On the one had, since I've known Brantley from c. 2006 when I met him at Columbia, much of the history behind the blog isn't news to me. On the other, by invoking the work of scholars like Stephanie Trigg and emplacing the persona within the tradition of Chaucerian congeniality that Stephanie has excavated, he argues well for the project's relevance to Chaucer scholarship. Invoking as influences both BABEL and In the Middle (both of which were then "concentrating on rethinking the methods of medieval scholarship and on finding new configurations between the medieval and the modern"), he writes that "In its own jokey way, the blog aimed at the same effect through its simultaneous appropriation, disruption, and estrangement of contemporary concerns and Chaucer's text" (22). He dilutes the assertion by adding "please remember, however, that we are discussing a joke blog" -- and again I want to say, jokes are serious, important, and require no apology. We're generally not allowed to write with a jocular tone for Speculum, and that's OK; but a benefit of blogs and the new critical modes they enable is that we can speak in a way that is more direct, often more engaging, and potentially full of sober challenge beneath the seeming lightness. That, at least, is my take on it: the self-enforced sobriety of the field has its negative effects, and blogs widen the possible.
Along these same lines, the included essays by Bonnie Wheeler and Bob Hanning emphasize how venerable this history of serious fun is within the field. Bonnie's essay traces the "long tradition" of formidable academic levity, especially at Kalamazoo. Her account of how the impromptu convocation of "823rd Meeting of the Holy Foreskins Society" in 1974 became the Pseudo Society is hilarious, as well as a reminder of how far back these challenges to scholarly solemnity go. Bonnie writes that the seriousness of the Medieval Academy was a primary target of these "creative efforts of frustration," because "any society with women members that named its academic journal Speculum deserves the occasional parody" (10). This democratic carnival seems to have had many members, but its most prolific was Bob Hanning, whose amusing contributions to medievalist humor are collected in the book as well. His limericks, puns, and assorted verses are insanely clever.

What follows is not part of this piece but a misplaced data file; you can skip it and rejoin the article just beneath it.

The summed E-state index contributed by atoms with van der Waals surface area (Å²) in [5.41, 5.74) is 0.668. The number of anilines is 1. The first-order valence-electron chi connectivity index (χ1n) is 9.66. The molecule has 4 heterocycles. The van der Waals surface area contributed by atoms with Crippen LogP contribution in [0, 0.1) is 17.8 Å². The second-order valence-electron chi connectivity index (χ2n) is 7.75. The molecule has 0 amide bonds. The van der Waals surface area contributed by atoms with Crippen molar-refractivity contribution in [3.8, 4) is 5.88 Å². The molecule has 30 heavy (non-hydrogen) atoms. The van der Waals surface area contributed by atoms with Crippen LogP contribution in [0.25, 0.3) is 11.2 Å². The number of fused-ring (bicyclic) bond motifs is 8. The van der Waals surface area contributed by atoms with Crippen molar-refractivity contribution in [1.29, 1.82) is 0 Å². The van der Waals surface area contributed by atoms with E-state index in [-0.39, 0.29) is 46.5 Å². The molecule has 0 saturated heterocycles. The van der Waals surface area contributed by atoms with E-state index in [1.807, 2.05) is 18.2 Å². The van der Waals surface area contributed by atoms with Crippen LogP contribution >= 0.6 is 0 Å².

The bulk of the book, however, is the print version of the Chaucer Blog itself. I wondered how well the posts would hold up three and four years on, since so many of them took as a point of departure ephemeral pop culture. Most remain hilarious, even when the films and celebrity gossip they reference are no longer foremost in our mind. "Ich and the Perle-Poet on Mount Dorse-Quassee," a rewriting of Brokeback Mountain, seemed to me as fresh as when I first read it. The interview with Reims Launcecrona, built upon Paris Hilton c. 2006, loses a little when references to "The Lyf Symple" take a few extra seconds to compute (for my old brain), but some of the lines remain priceless. Reims explains that she doesn't like blogs because she is afraid of falling into one: "Blogges are moost uncourtlie," she adds, "And ful oft ther ys sum dead Pict at the bottom of the blogge." Then again, another line (when asked about professors of literature, Reims breezily declares "Vntil they owene up to havynge no ethical use, I shal nat respecte them") brought me back to an interesting period at In the Middle, since the reference was meant as a comment upon the discussion unfolding here. Other posts, like "Serpentes on a Shippe," didn't seem quite as fresh; but "Ask Chaucer" and "Flayme Werre" are timeless.
My advice? Buy the book. It's in paperback, it's fun to read, and what else are you going to lug to the beach, the Confessio Amantis?